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Case Law

Is it now easier to snoop on your employees’ personal emails at work?

The short answer is no but the details of this case demonstrate how, with the right reasons, an investigation can be a reasonable action to take.

Case of Barbulescu v Romania | ECHR | [2016] 

From the recent and over-hyped media publicity about this European Court of Human Rights (‘ECHR’) decision, you could easily have concluded that employers now have an unfettered right to snoop on their employees’ personal emails and social media messages. If so, this was the wrong conclusion to draw from this case.

In fact the decision does not diminish the existing law that governs the monitoring by employers of employees’ private emails and other messages. Employees are still entitled to a reasonable expectation of privacy and employers must still comply with the Data Protection Act 1998 and the Regulation of Investigatory Powers Act 2000 which limit the ability to monitor employees’ private communications.

The facts

Whilst it’s true that the ECHR decision upheld the employer’s monitoring of the employee’s personal messages the starting point in understanding the merits of this case flow from the facts:

  • The employee was a salesman who was encouraged by his employer to use his Yahoo messaging account for business use.
  • During an internal investigation into the employee’s work performance, the employer accessed the employee’s Yahoo account to check on what the employee had sent to customers. This led the employer to discover that the employee had used the account during working hours to send personal messages to his girlfriend and brother.
  • This personal use was in breach of the employer’s published policy on the use of its computers and Internet at work.
  • When challenged by the employer about his personal use of the Internet during working hours the employee denied any such use. To prove he was lying the employer showed him 45 pages of transcripts of his personal messages.
  • After following a disciplinary procedure the employee was dismissed for acting in breach of this policy.
  • The employee sued his employer in the County Court and lost. The court said the employer had followed the correct dismissal procedure and was entitled to dismiss because the employee had prior notice that personal use of the Internet was not permitted.
  • The court also stressed that the employer was acting reasonably when it checked the content of the employee’s personal messages given he denied any wrong doing.
  • The Court concluded that employers can monitor their employees’ use of the company’s computers in the workplace as a means of checking the manner in which professional tasks are carried out. This right exists provided the employees are made aware that monitoring may take place for legitimate reasons. The court gave, as examples, where an employee could damage the company’s IT systems, or engage in illicit activities or disclose confidential information.

The Appeal

The employee’s appeal to the Romanian Court of Appeal was not upheld so he appealed to the ECHR. Here he maintained his argument that his personal emails and other messages were protected by Article 8 of the Convention on Human Rights (ie right to a private and family life and correspondence). The employee argued that the Romanian courts had failed to protect this right. He argued that his employer should not have been allowed to use as evidence against him the personal messages that had been discovered.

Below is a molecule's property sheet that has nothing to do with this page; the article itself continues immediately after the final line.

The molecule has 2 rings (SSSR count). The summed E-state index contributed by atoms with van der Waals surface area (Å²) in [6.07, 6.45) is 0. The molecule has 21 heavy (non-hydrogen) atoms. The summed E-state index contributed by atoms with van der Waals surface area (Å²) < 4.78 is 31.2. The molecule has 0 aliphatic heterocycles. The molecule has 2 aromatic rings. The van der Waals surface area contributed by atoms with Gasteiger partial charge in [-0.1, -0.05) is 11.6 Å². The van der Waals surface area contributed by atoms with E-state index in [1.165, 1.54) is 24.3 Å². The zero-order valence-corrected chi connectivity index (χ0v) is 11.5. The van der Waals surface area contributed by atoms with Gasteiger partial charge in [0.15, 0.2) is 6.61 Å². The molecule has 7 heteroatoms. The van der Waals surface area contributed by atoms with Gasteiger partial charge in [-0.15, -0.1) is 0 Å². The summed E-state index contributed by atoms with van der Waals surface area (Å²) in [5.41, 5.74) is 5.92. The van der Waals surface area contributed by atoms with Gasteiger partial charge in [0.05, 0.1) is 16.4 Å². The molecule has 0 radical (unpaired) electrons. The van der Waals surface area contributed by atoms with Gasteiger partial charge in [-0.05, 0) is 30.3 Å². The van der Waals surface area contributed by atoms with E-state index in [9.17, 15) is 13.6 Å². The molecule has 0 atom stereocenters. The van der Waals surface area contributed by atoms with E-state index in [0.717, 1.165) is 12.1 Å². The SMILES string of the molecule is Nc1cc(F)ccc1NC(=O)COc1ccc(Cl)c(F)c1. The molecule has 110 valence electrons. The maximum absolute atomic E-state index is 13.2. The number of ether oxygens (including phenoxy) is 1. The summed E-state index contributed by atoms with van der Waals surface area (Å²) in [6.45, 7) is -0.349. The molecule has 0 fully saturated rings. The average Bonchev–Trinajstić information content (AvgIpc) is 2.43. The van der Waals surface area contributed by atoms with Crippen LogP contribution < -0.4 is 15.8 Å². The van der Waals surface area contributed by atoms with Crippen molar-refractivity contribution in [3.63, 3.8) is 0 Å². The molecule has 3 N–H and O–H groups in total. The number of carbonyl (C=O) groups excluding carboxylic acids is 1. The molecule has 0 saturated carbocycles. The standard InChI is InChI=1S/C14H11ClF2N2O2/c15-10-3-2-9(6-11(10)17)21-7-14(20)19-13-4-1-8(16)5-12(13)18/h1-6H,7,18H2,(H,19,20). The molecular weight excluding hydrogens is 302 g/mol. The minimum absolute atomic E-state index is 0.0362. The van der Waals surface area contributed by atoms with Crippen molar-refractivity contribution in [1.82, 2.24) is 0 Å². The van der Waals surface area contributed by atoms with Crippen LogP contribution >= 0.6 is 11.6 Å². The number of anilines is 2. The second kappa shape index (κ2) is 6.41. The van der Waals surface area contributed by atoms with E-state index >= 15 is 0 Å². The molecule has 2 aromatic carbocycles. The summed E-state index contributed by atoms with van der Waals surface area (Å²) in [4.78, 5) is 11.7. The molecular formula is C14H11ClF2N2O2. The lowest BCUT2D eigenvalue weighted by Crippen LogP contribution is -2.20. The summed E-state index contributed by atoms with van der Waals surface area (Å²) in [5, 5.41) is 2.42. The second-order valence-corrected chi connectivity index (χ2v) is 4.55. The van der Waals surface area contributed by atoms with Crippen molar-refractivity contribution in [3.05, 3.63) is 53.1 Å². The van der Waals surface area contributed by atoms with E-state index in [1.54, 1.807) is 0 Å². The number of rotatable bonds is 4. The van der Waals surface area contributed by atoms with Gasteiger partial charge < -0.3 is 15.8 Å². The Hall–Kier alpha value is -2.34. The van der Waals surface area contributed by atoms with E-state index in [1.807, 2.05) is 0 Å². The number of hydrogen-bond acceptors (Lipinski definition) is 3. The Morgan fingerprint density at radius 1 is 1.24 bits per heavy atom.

The key question for the ECHR was whether the employee had a reasonable expectation of privacy when using his Yahoo account at work.

The ECHR concluded that the employer had acted within its disciplinary powers and that its reliance on the Yahoo account personal messages was justified because it was the only evidence that could be obtained to show that the employee had breached the clear rules prohibiting personal use of the Internet and computers during working hours.

The ECHR was also satisfied that as the employer had only looked at the Yahoo messages and not any other personal data or documents stored on the employee’s computer its monitoring was therefore limited in scope and was proportionate.

In conclusion the ECHR said that the Romanian courts had struck the right and fair balance between the employee’s right to a private and family life, under Article 8, and his employer’s interests. There was therefore no breach of this right as the employer had acted reasonably.

In Practice

If you want to monitor your employees’ personal emails and other messages the above case does not change the need for you to go about it in the right way and for the right reasons. Julie Temple or I would be pleased to help you make sure your approach to this issue is correct and does not end up as the next over hyped news story.

Making sure you get the right advice

- for you and us, it's personal.

Simon Quantrill, Managing Partner

Contact me on

01473 688 100

Making sure you get the right advice

- for you and us, it's personal.

Simon Quantrill, Managing Partner

Contact me on

01473 688 100

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